Monoclonal gammopathy of undetermined significance

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Monoclonal gammopathy of undetermined significance
Electrophoresis.png
Schematic representation of a normal protein electrophoresis gel. A small spike would be present in the gamma (γ) band in MGUS
Classification and external resources
ICD-10 D47.2
ICD-9-CM 273.1
ICD-O 9765/1
DiseasesDB 1341
eMedicine med/1495
MeSH D008998

Monoclonal gammopathy of undetermined significance (MGUS, unknown or uncertain may be substituted for undetermined), formerly benign monoclonal gammopathy, is a condition in which a paraprotein is found in the blood during standard laboratory blood tests. It resembles multiple myeloma and similar diseases, but the levels of antibody are lower,[1] the number of plasma cells (white blood cells that secrete antibodies) in the bone marrow is lower, it has no symptoms or major problems, although patients with MGUS have sometimes been reported to suffer from peripheral neuropathy,[2] and no treatment is indicated. However, multiple myeloma develops at the rate of about 1.5% a year, so doctors recommend monitoring it yearly. The progression from MGUS to multiple myeloma usually involves several steps. In rare cases, it may also be related with a slowly progressive symmetric distal sensorimotor neuropathy.[3]

Diagnosis[edit]

MGUS is a common, age-related medical condition characterized by an accumulation of bone marrow plasma cells derived from a single abnormal clone. Patients may be diagnosed with MGUS if they fulfill the following four criteria:[4]

  1. A monoclonal paraprotein band lesser than 30 g/L (< 3g/dL);
  2. Plasma cells less than 10% on bone marrow examination;
  3. No evidence of bone lesions, anemia, hypercalcemia, or renal insufficiency related to the paraprotein, and
  4. No evidence of another B-cell proliferative disorder.

Differential diagnosis[edit]

Several other illnesses can present with a monoclonal gammopathy, and the monoclonal protein may be the first discovery before a formal diagnosis is made:

Pathology[edit]

Pathologically, the lesion in MGUS is in fact very similar to that in multiple myeloma. There is a predominance of clonal plasma cells in the bone marrow with an abnormal immunophenotype (CD38+ CD56+ CD19−) mixed in with cells of a normal phenotype (CD38+ CD56− CD19+);[9][10] in MGUS, on average more than 3% of the clonal plasma cells have the normal phenotype, whereas in multiple myeloma, less than 3% of the cells have the normal phenotype.[11] What causes MGUS to transform into multiple myeloma is as yet unknown.

Prognosis[edit]

At the Mayo Clinic, MGUS transformed into multiple myeloma or similar lymphoproliferative disorder at the rate of about 1-2% a year, or 17%, 34%, and 39% at 10, 20, and 25 years, respectively, of follow-up—among surviving patients. However, because they were elderly, most patients with MGUS died of something else and did not go on to develop multiple myeloma. When this was taken into account, only 11.2% developed lymphoproliferative disorders.[12]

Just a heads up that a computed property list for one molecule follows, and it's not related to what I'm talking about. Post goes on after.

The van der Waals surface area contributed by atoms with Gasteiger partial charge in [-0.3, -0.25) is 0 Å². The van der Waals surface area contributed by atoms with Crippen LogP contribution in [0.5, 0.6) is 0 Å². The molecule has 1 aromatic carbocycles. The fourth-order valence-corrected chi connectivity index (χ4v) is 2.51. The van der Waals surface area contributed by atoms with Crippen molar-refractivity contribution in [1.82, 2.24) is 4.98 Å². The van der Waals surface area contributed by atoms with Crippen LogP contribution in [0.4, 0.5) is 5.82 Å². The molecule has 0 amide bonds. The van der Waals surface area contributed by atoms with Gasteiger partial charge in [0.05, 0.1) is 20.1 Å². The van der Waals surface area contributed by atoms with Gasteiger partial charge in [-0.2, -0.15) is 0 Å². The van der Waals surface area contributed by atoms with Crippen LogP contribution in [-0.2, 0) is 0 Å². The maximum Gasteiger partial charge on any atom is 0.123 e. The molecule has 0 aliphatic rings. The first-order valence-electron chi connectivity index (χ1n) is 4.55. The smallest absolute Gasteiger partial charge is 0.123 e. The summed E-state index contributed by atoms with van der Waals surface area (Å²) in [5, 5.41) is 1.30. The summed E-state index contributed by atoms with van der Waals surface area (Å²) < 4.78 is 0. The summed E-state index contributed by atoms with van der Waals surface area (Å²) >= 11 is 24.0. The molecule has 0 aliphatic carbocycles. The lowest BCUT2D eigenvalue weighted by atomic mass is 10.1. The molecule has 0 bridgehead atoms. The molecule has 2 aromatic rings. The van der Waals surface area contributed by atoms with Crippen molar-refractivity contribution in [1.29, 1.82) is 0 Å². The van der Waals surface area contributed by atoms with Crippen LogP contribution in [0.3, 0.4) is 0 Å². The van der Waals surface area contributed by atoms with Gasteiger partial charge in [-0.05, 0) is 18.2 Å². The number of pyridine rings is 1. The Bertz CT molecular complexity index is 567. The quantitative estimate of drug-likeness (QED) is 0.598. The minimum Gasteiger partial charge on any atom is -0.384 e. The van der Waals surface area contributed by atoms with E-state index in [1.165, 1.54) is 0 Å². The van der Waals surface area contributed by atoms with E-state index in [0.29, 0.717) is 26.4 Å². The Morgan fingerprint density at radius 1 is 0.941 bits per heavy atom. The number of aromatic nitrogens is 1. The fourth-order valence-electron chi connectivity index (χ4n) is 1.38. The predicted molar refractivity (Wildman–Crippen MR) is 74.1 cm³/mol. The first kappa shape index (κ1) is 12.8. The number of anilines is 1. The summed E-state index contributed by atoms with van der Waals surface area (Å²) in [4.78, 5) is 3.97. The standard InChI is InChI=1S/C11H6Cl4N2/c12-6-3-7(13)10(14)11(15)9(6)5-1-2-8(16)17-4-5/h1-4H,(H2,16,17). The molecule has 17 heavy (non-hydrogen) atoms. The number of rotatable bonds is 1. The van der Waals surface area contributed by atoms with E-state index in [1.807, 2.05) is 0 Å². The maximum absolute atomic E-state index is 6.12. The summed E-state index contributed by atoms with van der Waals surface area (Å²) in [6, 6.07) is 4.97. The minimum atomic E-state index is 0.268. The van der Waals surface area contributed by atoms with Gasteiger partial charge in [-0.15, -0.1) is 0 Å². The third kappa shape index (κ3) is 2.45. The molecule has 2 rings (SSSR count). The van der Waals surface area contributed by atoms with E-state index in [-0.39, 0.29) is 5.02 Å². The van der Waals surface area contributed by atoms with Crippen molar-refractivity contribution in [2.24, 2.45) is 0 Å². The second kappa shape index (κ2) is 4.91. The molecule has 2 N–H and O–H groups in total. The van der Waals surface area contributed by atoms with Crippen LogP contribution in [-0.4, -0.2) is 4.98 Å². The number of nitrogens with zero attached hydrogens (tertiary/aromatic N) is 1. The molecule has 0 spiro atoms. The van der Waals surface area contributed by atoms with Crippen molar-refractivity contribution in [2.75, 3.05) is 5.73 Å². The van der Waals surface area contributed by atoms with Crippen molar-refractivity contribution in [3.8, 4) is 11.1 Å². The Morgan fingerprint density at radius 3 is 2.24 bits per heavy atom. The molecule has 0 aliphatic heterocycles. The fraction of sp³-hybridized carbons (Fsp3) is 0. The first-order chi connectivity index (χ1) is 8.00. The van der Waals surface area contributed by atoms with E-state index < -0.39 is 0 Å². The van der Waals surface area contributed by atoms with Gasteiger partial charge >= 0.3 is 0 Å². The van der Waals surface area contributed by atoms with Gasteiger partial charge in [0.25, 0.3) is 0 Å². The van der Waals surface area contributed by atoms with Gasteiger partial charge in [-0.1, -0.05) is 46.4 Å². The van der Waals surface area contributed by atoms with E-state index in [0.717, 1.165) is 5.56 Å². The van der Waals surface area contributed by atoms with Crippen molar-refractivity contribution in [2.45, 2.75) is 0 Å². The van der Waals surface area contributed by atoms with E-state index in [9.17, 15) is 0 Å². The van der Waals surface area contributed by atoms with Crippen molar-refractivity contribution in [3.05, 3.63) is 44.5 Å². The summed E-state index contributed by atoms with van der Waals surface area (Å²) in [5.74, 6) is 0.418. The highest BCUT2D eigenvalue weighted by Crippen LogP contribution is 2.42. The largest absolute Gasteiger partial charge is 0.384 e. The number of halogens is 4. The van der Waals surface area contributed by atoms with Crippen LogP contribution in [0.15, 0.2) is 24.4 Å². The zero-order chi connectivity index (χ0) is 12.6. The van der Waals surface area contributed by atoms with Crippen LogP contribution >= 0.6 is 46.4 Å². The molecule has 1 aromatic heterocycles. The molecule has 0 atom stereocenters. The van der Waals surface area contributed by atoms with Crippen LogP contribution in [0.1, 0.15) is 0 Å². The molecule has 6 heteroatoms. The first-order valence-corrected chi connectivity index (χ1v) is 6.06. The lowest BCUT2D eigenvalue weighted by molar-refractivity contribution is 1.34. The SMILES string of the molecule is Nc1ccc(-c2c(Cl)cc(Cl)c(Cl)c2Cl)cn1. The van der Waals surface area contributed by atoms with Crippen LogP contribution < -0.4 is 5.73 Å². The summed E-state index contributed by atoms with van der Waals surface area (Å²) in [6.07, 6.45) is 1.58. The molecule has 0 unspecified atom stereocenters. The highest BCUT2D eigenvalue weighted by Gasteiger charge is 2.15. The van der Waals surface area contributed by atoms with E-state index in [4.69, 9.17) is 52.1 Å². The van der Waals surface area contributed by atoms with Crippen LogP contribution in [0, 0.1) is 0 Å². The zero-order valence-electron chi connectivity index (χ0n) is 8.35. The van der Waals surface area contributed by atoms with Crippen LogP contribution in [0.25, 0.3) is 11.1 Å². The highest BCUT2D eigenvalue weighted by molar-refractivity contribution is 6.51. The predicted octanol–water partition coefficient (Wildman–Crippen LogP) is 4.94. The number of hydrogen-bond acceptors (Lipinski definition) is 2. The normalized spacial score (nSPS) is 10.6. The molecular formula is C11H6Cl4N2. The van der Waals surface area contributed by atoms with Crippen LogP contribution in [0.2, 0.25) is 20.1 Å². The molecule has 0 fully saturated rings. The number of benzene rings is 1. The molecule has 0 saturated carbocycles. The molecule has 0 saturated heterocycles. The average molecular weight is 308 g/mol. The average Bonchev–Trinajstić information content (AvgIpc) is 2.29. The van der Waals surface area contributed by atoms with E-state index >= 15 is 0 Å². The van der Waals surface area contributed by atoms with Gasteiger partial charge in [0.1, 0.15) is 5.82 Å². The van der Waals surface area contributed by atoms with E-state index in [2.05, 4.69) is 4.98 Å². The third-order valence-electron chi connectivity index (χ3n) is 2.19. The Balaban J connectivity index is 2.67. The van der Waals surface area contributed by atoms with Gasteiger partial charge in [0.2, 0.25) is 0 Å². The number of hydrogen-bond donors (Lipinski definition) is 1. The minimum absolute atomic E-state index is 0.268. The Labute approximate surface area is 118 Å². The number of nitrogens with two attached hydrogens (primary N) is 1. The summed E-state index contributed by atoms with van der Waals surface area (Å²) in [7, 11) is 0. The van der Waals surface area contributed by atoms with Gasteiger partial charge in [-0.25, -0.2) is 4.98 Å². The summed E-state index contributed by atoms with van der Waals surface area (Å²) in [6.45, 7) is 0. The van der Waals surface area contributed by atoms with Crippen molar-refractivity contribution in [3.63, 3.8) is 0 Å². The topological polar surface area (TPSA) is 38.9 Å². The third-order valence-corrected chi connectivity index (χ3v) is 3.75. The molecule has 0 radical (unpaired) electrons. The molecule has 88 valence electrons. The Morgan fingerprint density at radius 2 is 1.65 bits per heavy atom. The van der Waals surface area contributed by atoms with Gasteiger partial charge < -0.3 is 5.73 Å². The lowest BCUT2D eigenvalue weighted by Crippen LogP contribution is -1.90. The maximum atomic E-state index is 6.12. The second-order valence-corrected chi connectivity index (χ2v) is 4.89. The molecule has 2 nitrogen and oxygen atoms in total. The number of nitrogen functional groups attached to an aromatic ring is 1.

Kyle studied the prevalence of myeloma in the population as a whole (not clinic patients) in Olmsted County, Minnesota. They found that the prevalence of MGUS was 3.2% in people above 50, with a slight male predominance (4.0% vs. 2.7%). Prevalence increased with age: of people over 70 up to 5.3% had MGUS, while in the over-85 age group the prevalence was 7.5%. In the majority of cases (63.5%), the paraprotein level was <1 g/dl, while only a very small group had levels over 2 g/dl.[13] A study of monoclonal protein levels conducted in Ghana showed a prevalence of MGUS of approximately 5.9% in African men over the age of 50.[14]

In 2009, prospective data demonstrated that all or almost all cases of multiple myeloma are preceded by MGUS.[15] In addition to multiple myeloma, MGUS may also progress to Waldenström's macroglobulinemia, primary amyloidosis, B-cell lymphoma, or chronic lymphocytic leukemia.

Management[edit]

The protein electrophoresis test should be repeated annually, and if there is any concern for a rise in the level of monoclonal protein, then prompt referral to a hematologist is required. The hematologist, when first evaluating a case of MGUS, will usually perform a skeletal survey (X-rays of the proximal skeleton), check the blood for hypercalcemia and deterioration in renal function, check the urine for Bence Jones protein and perform a bone marrow biopsy. If none of these tests are abnormal, a patient with MGUS is followed up once every 6 months to a year with a blood test (serum protein electrophoresis).

See also[edit]